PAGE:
How Iran secretly influences Iraq, according to Iran's own intelligence cables

Bullet Points
Members of the Iranian Revolutionary Guard Corps march during a parade to commemorate the anniversary of the Iran-Iraq war (1980-88), in Tehran September 22, 2011. (Reuters photo)

Fifteen years after the U.S. military toppled the regime of Saddam Hussein, the Army's massive two-volume study of the Iraq War closed with a sobering assessment of the campaign's outcome: With nearly 3,500 U.S. service members killed in action and trillions of dollars spent, "an emboldened and expansionist Iran appears to be the only victor.

Thanks to roughly 700 pages of newly-publicized secret Iranian intelligence cables, we now have a good idea as to why.

The documents, leaked to The Intercept and shared with the New York Times, appear to detail "years of painstaking work by Iranian spies to co-opt the country's leaders, pay Iraqi agents working for the Americans to switch sides, and infiltrate every aspect of Iraq's political, economic, and religious life" in the aftermath of the 2003 U.S. invasion of Iraq, according to The Intercept.

Highlights from documents reportedly include include:

  • Some real life spy shit: "Meetings are arranged in dark alleyways and shopping malls or under the cover of a hunting excursion or a birthday party. Informants lurk at the Baghdad airport, snapping pictures of American soldiers and keeping tabs on coalition military flights. Agents drive meandering routes to meetings to evade surveillance. Sources are plied with gifts of pistachios, cologne, and saffron. Iraqi officials, if necessary, are offered bribes."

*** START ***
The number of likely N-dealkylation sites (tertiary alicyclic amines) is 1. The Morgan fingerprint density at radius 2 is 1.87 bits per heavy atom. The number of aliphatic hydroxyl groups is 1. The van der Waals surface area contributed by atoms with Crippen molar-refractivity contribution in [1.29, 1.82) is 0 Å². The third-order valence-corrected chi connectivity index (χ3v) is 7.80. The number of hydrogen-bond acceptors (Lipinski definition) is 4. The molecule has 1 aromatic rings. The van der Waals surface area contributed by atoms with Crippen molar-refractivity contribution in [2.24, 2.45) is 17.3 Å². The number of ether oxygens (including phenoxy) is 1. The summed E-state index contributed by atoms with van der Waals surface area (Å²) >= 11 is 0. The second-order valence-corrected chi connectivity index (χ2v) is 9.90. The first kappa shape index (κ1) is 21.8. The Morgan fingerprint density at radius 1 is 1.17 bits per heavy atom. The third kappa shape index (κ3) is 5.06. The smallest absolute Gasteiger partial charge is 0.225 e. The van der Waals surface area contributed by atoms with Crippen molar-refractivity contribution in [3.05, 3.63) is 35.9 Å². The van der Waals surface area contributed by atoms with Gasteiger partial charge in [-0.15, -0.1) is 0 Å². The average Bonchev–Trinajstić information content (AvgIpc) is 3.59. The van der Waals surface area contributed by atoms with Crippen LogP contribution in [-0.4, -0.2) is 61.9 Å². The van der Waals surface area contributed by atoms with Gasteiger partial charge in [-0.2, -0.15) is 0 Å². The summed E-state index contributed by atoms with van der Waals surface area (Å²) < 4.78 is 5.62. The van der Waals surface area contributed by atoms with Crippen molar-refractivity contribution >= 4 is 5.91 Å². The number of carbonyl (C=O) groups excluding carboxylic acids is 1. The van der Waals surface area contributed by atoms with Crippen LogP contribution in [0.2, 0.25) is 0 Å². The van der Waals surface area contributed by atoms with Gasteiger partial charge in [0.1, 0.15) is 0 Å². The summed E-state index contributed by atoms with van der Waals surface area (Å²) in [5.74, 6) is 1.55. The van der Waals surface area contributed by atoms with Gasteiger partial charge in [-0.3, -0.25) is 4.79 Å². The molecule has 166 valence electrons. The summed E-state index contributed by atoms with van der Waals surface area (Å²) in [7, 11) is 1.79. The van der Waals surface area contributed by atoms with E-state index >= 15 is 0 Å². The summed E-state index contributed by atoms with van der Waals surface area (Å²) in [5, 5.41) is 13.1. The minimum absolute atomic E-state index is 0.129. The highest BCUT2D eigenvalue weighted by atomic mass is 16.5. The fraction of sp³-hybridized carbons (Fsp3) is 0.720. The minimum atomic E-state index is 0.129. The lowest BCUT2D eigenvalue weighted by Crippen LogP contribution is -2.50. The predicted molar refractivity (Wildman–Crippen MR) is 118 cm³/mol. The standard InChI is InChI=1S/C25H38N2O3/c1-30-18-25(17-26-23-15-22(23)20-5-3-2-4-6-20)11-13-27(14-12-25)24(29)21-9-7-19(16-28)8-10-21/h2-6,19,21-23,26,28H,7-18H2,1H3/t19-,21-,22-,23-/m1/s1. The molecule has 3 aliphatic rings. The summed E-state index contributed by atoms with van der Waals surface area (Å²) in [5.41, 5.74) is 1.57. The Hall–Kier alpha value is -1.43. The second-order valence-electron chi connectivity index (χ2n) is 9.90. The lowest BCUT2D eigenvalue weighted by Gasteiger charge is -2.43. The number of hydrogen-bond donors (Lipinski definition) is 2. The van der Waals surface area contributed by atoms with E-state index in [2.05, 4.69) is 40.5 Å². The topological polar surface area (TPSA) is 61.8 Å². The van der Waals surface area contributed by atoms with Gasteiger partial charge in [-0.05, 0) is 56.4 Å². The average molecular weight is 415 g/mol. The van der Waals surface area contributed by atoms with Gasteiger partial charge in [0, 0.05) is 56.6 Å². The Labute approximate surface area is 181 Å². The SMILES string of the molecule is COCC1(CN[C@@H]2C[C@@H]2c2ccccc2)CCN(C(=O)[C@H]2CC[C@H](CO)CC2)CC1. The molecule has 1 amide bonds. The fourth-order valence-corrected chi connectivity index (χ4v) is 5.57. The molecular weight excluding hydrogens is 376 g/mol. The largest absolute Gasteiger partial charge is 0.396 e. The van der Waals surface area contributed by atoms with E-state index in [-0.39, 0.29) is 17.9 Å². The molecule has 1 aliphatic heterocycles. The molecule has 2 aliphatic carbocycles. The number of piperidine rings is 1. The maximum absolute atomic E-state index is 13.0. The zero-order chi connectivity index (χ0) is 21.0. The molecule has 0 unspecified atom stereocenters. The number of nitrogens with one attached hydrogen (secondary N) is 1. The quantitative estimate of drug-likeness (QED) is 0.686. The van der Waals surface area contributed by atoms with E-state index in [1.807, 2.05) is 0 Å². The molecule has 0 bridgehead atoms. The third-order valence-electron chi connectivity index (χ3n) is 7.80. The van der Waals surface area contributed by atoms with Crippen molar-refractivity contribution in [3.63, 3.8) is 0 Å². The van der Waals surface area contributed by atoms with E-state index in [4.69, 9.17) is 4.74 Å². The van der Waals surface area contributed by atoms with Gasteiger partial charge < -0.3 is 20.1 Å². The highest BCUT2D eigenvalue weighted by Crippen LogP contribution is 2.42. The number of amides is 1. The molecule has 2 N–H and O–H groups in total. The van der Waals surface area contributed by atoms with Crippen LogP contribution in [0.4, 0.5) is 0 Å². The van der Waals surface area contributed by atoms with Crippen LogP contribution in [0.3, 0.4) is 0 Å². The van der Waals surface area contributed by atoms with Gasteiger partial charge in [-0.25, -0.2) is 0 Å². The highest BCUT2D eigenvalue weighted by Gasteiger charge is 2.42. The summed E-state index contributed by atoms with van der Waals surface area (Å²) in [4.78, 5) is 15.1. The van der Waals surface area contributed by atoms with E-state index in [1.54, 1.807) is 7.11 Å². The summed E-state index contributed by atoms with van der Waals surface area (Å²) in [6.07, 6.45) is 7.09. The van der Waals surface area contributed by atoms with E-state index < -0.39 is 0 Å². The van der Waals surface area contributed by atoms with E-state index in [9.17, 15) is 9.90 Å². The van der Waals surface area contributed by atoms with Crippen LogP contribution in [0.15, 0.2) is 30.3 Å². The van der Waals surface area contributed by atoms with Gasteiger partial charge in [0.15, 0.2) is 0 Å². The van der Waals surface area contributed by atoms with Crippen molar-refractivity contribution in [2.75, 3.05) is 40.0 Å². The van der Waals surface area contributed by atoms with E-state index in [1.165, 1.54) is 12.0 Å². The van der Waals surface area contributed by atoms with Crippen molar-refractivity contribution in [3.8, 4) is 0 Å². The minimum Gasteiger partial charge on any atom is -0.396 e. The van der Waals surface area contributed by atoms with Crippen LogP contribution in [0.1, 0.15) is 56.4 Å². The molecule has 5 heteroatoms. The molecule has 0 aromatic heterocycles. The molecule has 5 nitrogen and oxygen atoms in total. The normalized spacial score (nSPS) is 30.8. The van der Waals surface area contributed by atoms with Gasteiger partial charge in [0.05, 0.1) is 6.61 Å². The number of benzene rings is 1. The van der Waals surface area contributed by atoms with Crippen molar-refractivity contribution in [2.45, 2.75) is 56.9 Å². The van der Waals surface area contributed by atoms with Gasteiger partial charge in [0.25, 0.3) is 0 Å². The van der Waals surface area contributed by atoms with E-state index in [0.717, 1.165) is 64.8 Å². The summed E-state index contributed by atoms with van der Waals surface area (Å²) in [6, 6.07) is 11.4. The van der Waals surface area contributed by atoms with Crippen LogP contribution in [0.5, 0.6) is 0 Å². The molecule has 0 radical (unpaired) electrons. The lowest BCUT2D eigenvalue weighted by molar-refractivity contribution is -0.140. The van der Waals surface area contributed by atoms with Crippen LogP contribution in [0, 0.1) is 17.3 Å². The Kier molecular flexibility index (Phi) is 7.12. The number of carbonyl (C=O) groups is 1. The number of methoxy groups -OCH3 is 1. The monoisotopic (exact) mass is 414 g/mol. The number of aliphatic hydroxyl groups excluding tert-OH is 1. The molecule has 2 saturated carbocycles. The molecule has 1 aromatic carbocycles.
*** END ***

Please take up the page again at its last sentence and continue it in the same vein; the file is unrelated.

• Recent visits to Baghdad from Gen. Qassim Suleimani, the head of Iranian Revolutionary Guard Corps' Quds Force, to "persuade [allies] in the Iraqi Parliament" to help embattled Iraqi Prime Minister Adil Abdul-Mahdi maintain his position amid widespread protests," according to the Intercept.
  • Cultivating "special relationship[s]" with Iraqi officials, especially those who had previously fought alongside Iranian forces as members of opposition groups during Saddam Hussein's rule. One Iranian political analyst told The Intercept that Tehran had a "good number of allies among Iraqi leaders who we can trust with our eyes closed."
  • Persuading former Iraqi CIA informants to switch sides following the U.S. troop withdrawal in 2011, so far that Iran even "began the process of recruiting a spy inside the State Department," according to the Intercept: "The CIA had tossed many of its longtime secret agents out on the street, leaving them jobless and destitute in a country still shattered from the invasion ... Short of money, many began to offer their services to Tehran."

What's even more startling than the revelations detailed in the Intercept report is the anonymous source, ostensibly an Iraqi official. Their reasoning for leaking such a highly-sensitive trove of cables, they told the Intercept, was simple: to "let the world know what Iran is doing in my country Iraq."

Read the full analysis at The Intercept.

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